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Wesley’s Sermon on “The Sermon on the Mount”

November 28, 2007

Hello all.

I wonder if I have any readers left since I only post about once a month now!  It gets harder and harder to get on here and post.  There are a number of reasons for that, but none of them are really good.  I suppose the main reason is that I’m mainly just teaching a whole lot and have no news for my family and friends about the wonderful country of Thailand.  I will be travelling soon (again) and hope to send out some pictures and do some blogging.  I’m not sure I sent out that last round of pictures, but if I didn’t I will be sure to this time.

Anyway, I wanted to briefly post on what I’ve been reading lately, mainly John Wesley.  This man could preach!  He challenges me to my core and ever makes me realize how in need I am of Christ’s redemptive grace and mercy ALONE!  So I want to leave you with a small part of this sermon.  May it whet your appetite for more:

“Who then are “the poor in spirit?” Without question, the humble; they who know themselves; who are convinced of sin; those to whom God hath given that first repentance, which is previous to faith in Christ.

One of these can no longer say, “I am rich, and increased in goods, and have need of nothing;” as now knowing, that he is “wretched, and poor, and miserable, and blind, and naked.” He is convinced that he is spiritually poor indeed; having no spiritual good abiding in him. “In me,” saith he, “dwelleth no good thing,” but whatsoever is evil and abominable…He sees more and more of the evil tempers which spring from that evil root; the pride and haughtiness of spirit, the constant bias to think of himself more highly than he ought to think; the vanity, the thirst after the esteem or honour that cometh from men, the hatred or envy, the jealousy or revenge, the anger, malice, or bitterness; the inbred enmity both against God and man, which appears in ten thousand shapes; the love of the world, the self-will, the foolish and hurtful desires, which cleave to his inmost soul…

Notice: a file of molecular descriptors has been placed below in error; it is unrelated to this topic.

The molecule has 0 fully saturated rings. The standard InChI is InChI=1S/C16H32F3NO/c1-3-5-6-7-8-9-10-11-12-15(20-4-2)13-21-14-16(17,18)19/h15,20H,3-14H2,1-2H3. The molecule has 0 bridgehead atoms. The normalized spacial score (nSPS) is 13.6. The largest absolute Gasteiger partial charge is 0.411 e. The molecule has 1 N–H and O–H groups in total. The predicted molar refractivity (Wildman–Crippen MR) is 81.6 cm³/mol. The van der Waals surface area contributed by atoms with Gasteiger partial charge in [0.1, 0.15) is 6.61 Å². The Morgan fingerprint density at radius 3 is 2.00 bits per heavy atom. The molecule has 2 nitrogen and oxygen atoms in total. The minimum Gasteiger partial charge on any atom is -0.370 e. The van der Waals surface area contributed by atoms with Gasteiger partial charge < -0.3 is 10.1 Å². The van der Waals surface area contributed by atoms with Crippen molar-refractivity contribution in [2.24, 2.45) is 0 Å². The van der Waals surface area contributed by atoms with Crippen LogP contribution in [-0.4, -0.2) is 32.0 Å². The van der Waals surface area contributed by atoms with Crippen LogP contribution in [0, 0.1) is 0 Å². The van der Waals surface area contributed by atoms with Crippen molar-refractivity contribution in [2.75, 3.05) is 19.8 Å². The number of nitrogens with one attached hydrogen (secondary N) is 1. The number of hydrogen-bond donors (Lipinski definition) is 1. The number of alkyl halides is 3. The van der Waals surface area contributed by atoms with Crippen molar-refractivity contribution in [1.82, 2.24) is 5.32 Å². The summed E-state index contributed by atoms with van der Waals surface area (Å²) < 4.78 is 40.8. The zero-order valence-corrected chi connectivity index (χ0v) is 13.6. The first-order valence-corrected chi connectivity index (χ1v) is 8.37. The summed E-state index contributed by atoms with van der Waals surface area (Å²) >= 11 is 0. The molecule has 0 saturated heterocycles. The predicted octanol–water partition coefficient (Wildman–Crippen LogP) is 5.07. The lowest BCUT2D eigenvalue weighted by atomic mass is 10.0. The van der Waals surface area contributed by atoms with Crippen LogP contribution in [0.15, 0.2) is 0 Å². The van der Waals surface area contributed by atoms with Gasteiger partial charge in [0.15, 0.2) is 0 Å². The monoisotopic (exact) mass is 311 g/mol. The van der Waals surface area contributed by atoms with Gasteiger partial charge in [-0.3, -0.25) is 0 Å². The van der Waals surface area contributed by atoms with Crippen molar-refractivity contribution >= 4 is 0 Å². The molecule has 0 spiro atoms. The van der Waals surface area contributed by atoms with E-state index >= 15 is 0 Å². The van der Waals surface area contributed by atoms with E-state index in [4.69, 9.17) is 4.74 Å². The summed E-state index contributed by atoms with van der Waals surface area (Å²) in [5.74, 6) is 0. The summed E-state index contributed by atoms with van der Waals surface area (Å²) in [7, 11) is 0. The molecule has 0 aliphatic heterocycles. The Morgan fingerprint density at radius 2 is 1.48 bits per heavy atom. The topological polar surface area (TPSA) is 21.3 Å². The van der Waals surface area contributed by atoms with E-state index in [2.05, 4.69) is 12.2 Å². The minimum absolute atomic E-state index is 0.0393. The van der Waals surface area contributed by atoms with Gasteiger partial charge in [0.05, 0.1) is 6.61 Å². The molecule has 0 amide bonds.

O that we may feel what they were not able to express! Sinner, awake! Know thyself! Know and feel, that thou wert “shapen in wickedness,” and that “in sin did thy mother conceive thee;” and that thou thyself hast been heaping up sin upon sin, ever since thou couldst discern good from evil! Sink under the mighty hand of God, as guilty of death eternal; and cast off, renounce, abhor, all imagination of ever being able to help thyself! Be it all thy hope to be washed in His blood, and renewed by his almighty Spirit, who himself “bare all our sins in his own body on the tree!” So shalt thou witness, “Happy are the poor in spirit: For theirs is the kingdom of heaven.”

 In many ways, this is a call to the lost to turn from their sins, but in other ways, I feel that this is the place that we as Christians must come back to who have become satisfied in our “Christianity.”  Are we poor in spirit?  Do we really have intense sorrow over sin?  And have we fallen at the mercy of Jesus to be thoroughly cleansed?  If we still harbor the above mentioned qualities of love of the world, pride, envy, judgment, etc., then I daresay we have not. 

 Let us come back to this point.  Let us become “poor in spirit.”

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